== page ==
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Western Canadian wheat bids trend lower

Cash wheat values on the Prairies followed U.S. futures downward

Hard red spring wheat bids in Western Canada were lower during the week ended May 12, weighed down by action in U.S. futures.

Depending on the location, average Canada Western Red Spring (CWRS) wheat prices were down by $1.20 to as much as $3.50 in the Prairie provinces, according to price quotes from a cross-section of delivery points compiled by PDQ (Price and Data Quotes). Average prices ranged from about $230 per tonne in western Manitoba to as high as $251 in northern Alberta.

Quoted basis levels varied from location to location, but generally ranged from about $29 to $50 per tonne above the futures when using the grain company methodology of quoting the basis as the difference between U.S. dollar-denominated futures and Canadian dollar cash bids.

When accounting for currency exchange rates by adjusting Canadian prices to U.S. dollars, CWRS bids ranged from US$168 to US$183 per tonne. That would put the currency-adjusted basis levels at about US$18-$33 below the futures.

Looking at it the other way around, if the Minneapolis futures are converted to Canadian dollars, CWRS basis levels across Western Canada range from $25 to $45 below the futures.

Canada Prairie Spring Red (CPSR) wheat bids were down by roughly $4.50, with prices coming in between $164 and $181 per tonne.

Average durum prices were down $1-$2 per tonne, with bids in Saskatchewan coming in at about $255-$260 per tonne.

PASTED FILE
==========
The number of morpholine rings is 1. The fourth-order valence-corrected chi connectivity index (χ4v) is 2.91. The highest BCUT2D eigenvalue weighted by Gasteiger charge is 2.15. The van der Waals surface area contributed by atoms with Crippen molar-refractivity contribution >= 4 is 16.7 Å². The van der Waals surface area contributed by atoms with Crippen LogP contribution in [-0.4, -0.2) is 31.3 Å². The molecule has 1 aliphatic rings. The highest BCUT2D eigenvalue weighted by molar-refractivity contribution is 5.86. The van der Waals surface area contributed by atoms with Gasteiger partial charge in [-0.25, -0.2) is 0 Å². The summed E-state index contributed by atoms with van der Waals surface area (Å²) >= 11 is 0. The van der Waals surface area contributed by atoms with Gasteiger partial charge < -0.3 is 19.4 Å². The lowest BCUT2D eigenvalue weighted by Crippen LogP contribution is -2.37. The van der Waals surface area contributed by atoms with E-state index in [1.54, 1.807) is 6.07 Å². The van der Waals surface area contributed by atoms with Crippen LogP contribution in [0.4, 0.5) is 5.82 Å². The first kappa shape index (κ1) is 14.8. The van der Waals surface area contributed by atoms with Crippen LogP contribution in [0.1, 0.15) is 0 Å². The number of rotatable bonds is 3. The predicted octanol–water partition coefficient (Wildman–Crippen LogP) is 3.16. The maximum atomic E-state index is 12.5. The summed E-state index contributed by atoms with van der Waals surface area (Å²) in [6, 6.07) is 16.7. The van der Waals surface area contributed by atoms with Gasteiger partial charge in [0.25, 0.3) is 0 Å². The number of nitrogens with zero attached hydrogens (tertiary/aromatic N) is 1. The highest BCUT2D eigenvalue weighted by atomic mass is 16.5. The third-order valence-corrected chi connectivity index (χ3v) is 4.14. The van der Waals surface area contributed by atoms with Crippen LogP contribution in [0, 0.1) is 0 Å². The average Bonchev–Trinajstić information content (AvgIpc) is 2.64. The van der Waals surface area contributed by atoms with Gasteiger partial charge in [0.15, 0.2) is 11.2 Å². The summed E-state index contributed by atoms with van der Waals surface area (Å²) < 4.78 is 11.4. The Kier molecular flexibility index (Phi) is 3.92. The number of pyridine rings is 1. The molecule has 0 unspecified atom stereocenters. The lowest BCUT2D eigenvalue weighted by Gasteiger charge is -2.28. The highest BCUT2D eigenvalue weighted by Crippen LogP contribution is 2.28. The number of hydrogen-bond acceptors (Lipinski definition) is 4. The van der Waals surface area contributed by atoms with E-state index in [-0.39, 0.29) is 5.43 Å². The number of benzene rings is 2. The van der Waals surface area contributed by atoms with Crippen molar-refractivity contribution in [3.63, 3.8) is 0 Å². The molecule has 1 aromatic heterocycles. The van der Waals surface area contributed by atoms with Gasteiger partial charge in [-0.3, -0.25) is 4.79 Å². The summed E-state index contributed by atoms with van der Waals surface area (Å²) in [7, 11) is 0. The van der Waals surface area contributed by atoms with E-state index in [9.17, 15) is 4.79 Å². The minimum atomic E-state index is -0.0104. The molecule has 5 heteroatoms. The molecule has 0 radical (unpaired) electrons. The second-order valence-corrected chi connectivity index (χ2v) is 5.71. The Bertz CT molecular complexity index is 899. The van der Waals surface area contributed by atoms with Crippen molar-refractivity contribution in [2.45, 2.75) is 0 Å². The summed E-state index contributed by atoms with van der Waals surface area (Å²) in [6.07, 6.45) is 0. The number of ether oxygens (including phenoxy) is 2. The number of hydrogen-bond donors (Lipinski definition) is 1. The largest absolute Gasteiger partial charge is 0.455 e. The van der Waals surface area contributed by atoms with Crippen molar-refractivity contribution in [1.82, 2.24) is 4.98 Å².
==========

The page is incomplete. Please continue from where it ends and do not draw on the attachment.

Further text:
The July spring wheat contract in Minneapolis, off of which most CWRS contracts Canada are based, was quoted May 12 at US$5.465 per bushel, down by nearly eight U.S. cents from the previous week.

Kansas City hard red winter wheat futures, traded in Chicago, are more closely linked to CPSR in Canada. The July K.C. wheat contract was quoted May 12 at US$4.3925 per bushel, down nearly 11 U.S. cents compared to the previous week.

The July Chicago Board of Trade soft wheat contract settled May 12 at US$4.3275, down by roughly 10 U.S. cents on the week.

The Canadian dollar settled May 12 at 72.92 U.S. cents, unchanged compared to its U.S. counterpart to the previous week.

About the author


Dave Sims writes for Commodity News Service Canada, a Winnipeg company specializing in grain and commodity market reporting. Dave has a deep background in the radio industry and is a graduate of the University of Winnipeg. He lives in Winnipeg with his wife and two beautiful children. His hobbies include reading, podcasting and following the Atlanta Braves.


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